Todt Hill. That’s the name I was looking for. It was a huge house, right? With big Greek columns and a lot of FBI-planted bugs picking up all sorts of unflattering information about Big Paulie’s inability to function in the masculine manner? Did you ever meet Castellano? Not the best mobster in the world; he kind of believed his own press, don’t you think?
I agree with you: Paulie and Christopher are inevitably heading for a terrific showdown. (I’ll be upset if they don’t have one.) Paulie, in a way, strikes me as an utterly typical mobster: petty, sociopathic, and cheap beyond words. That was a brilliant, horrifying bit of business in the parking lot—they would have killed each other had they not found a human sacrifice to satiate their mutual need for spilled blood. But I think it’s true to say that, in real life mobdom, very few so-called civilians wind up dead like that. It’s terrible for business.
On the subject of Melfi, I will admit at the outset that she’s not my favorite character. But she was used wisely last night. After so many years, and so many useless therapy sessions, she finally violated the ethics of psychiatry by casting moral judgment on Tony, who of course pushed her to it. I can’t imagine that this relationship is going to end well, either; Tony Soprano, like many intelligent, real-life mobsters, doesn’t like to be reminded that he’s a sh-t of a man, violating six or seven of the Ten Commandments and living 10 or 15 lies simultaneously. (I don’t know about you, but I spend more time than I should trying to deduce who is going to be left alive at the end of the next and putatively final season. Maybe we can engage in idle speculation next week.)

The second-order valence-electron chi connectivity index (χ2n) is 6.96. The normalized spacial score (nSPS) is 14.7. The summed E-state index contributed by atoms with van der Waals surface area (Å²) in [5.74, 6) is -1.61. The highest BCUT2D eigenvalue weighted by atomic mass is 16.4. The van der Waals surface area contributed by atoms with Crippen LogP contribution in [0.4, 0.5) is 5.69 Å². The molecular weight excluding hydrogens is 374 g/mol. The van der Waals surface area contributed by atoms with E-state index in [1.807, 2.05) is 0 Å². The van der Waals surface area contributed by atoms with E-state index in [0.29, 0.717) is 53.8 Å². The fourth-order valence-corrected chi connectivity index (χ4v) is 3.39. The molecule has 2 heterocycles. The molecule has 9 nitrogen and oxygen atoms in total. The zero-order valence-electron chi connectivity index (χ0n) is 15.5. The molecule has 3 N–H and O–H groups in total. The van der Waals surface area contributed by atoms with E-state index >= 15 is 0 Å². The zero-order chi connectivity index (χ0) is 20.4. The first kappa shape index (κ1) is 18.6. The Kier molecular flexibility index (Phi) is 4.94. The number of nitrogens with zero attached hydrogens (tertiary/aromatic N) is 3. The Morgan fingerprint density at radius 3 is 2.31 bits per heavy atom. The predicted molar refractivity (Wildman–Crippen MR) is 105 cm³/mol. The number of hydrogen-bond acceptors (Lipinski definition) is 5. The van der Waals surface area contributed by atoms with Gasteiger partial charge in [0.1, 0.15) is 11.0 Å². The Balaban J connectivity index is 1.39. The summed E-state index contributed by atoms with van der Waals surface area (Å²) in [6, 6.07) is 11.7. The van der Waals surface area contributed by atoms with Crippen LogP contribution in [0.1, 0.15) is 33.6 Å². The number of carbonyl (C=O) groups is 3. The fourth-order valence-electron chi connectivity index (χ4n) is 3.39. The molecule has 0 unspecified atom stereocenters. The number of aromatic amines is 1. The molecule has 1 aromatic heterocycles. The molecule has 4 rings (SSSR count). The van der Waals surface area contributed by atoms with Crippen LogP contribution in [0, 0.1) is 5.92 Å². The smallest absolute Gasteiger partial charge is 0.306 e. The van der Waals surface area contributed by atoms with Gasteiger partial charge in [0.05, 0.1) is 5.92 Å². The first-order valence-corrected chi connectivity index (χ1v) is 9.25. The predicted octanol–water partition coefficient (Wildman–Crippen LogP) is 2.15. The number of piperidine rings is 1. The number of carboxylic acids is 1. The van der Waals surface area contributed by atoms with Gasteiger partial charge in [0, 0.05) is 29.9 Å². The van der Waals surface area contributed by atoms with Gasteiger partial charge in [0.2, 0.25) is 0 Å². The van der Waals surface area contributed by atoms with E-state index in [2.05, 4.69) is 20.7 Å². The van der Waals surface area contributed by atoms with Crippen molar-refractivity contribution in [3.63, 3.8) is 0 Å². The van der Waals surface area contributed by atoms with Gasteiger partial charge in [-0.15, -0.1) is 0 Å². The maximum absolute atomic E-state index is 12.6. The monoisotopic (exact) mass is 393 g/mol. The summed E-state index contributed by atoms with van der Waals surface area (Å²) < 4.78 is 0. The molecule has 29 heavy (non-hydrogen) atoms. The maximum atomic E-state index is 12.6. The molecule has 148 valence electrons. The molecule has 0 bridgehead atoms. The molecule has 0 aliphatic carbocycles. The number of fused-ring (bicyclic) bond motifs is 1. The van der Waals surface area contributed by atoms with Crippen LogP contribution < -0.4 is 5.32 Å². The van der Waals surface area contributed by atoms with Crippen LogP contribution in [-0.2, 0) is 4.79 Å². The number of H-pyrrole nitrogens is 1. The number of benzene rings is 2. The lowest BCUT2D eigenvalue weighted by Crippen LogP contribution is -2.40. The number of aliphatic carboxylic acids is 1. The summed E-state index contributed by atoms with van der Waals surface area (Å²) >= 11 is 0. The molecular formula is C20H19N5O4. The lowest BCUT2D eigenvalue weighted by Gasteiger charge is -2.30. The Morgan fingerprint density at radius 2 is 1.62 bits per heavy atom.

The most promising new development in the series is the release into society of what the show calls “The Class of ‘04,”—mobsters who went to jail in the halcyon Giuliani days of organized crime prosecutions and who have now served their sentences. Robert Loggia’s Feech La Manna seems especially rage-filled and interesting; one can hear echoes in his self-aggrandizing speechifying of Richie Aprile, so you have to assume he and Tony will soon be brawling. The insertion of these new characters raises an interesting question, related to this issue of truth and accuracy in mob fiction. Obviously, the makers of The Sopranos, to keep their product fresh, need to return new mobsters to the streets, but is this actually a real phenomenon? If I recall correctly, sentences in the late ‘80s, early ‘90s RICO—Racketeer Influence and Corrupt Organizations—cases were extraordinarily harsh, which led to two things: the flipping of large numbers of made men who were more committed to the idea of not dying in prison than they were to notions of what has come to be known as omerta (the code of silence); and, consequently, to the crippling of whole crime families. Which brings to mind an interesting question: Is the North Jersey mob healthier on TV than it is in reality?